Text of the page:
After Osama bin Laden: Do we require a new devil?
The Long View - Tom Shachtman
The killing of Osama bin Laden removed a terrible human being from among us. It also made me think of what Eric Hoffer had to say about devils.
While trying to understand the relationship between a mass movement and its doctrine, Hoffer asked whether any mass movements had “holy” books, and immediately came up with a list of them: the writings of Karl Marx, Hitler’s “Mein Kampf,” the Quran and the Old Testament.
Then he attempted to figure out what these books had in common, and he came up with a startling answer: Mass movements could arise and spread without a God, but could not do so without a devil. In other words, mass movements require a personification of evil to focus their followers on what needs to be destroyed or overcome.
I think that Hoffer was correct in that conclusion, and that, in the wake of bin Laden’s death, Hoffer’s insight raises important questions for us.
Without a devil to pursue, should we continue to fight in Iraq and Afghanistan? If we are going to continue such fights, will we need to find or establish another devil to stay motivated? How much of our politics is devoted to finding devils and raising them to high satanic status in order to move the masses in a particular direction?
Time will tell whether we, like a mass movement, will require a new devil.
I hope the United States does not need one. We don’t need a devil to determine what the United States should do going forward in Iraq and Afghanistan.
As for that, I would be ecstatic if our politics in general would no longer depend on demonizing anyone but instead would debate real issues in a way that had each side respecting the other side’s right to a differing viewpoint and looking for points of agreement between the sides. That is hard to do, of course, but it is a worthwhile goal to aim for.
A couple of other devil references have floated into the forefront of my mind in the wake of bin Laden’s death — phrases and ideas that have long resonated with me.
One is the saying that “the devil is in the details.” Looking up its origin, I found that it is derived from its obverse, the statement that “God is in the details,” which has been attributed to architect Mies van der Rohe and, even earlier, to French novelist Gustave Flaubert. I take the phrase to mean that broad strokes do not reveal something’s essence; only the minute details can provide that.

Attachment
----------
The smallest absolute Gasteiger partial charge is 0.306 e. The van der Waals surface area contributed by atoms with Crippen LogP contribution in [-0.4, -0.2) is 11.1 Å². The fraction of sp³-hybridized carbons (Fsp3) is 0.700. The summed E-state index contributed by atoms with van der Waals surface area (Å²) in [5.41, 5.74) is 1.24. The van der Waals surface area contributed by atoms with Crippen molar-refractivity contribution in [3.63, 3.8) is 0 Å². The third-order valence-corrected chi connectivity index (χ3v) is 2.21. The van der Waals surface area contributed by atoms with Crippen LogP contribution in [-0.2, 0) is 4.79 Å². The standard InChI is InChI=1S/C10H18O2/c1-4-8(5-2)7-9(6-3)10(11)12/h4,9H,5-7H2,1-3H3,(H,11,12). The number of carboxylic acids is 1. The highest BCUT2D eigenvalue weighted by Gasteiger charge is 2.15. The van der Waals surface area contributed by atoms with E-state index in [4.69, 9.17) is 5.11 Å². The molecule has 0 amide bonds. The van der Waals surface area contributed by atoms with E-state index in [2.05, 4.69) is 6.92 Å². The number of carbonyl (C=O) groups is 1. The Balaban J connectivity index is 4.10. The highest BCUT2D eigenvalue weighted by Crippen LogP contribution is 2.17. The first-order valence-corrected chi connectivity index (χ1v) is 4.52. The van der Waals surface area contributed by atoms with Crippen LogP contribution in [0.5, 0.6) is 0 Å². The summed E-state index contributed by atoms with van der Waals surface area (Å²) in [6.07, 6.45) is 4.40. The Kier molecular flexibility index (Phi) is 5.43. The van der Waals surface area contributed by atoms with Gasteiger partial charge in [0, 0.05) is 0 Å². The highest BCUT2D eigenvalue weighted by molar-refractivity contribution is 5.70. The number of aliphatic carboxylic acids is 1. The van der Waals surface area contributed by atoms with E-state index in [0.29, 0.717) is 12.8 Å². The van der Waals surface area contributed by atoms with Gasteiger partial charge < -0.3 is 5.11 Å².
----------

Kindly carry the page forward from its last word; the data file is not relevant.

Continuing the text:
The second devil reference comes from the 1950s and 1960s playwright Jean Kerr; it’s the title of one of her books, “The Snake Has All the Lines.” Her children were in a Garden of Eden play at school, and one complained that in such plays, the snake character always seemed to have not only the best lines but the majority of them.
The playwriting lesson for Kerr was that badness always takes focus. It sure does: Witness our fascination for Hannibal Lecter in “Silence of the Lambs,” or for any number of other on-screen villains, including Susan Lucci as Erica Kane in the long-running soap opera “All My Children,” or Orson Welles as the essence of evil, Harry Lyme, in “The Third Man.” Everyone else on stage or on screen becomes forgettable when these villains are in the frame.
That the snake has all the lines can be salutary, as when it directs our attention to an evil and the need to eliminate that evil; but it can just as often be a trap, pointing our attention at a smaller, more specific instance or person when we ought to be dealing with the larger issue.
That’s our difficulty today: We need to deal with the larger matter of how to exist in a world in which fundamentalist Muslims have some power, and we must find ways to come to arrangements with them and with the greater number of moderate Muslims.
For me, this means that we must not be Muslims’ Great Satan, and that we must not permit them to be ours.
Now that our particular radical Muslim devil, Osama bin Laden, is dead, perhaps we can begin to reach toward the solution to the larger problem of improving our relations with the moderate and vast Muslim world.
Salisbury resident Tom Shachtman has written more than two dozen books and many television documentaries.
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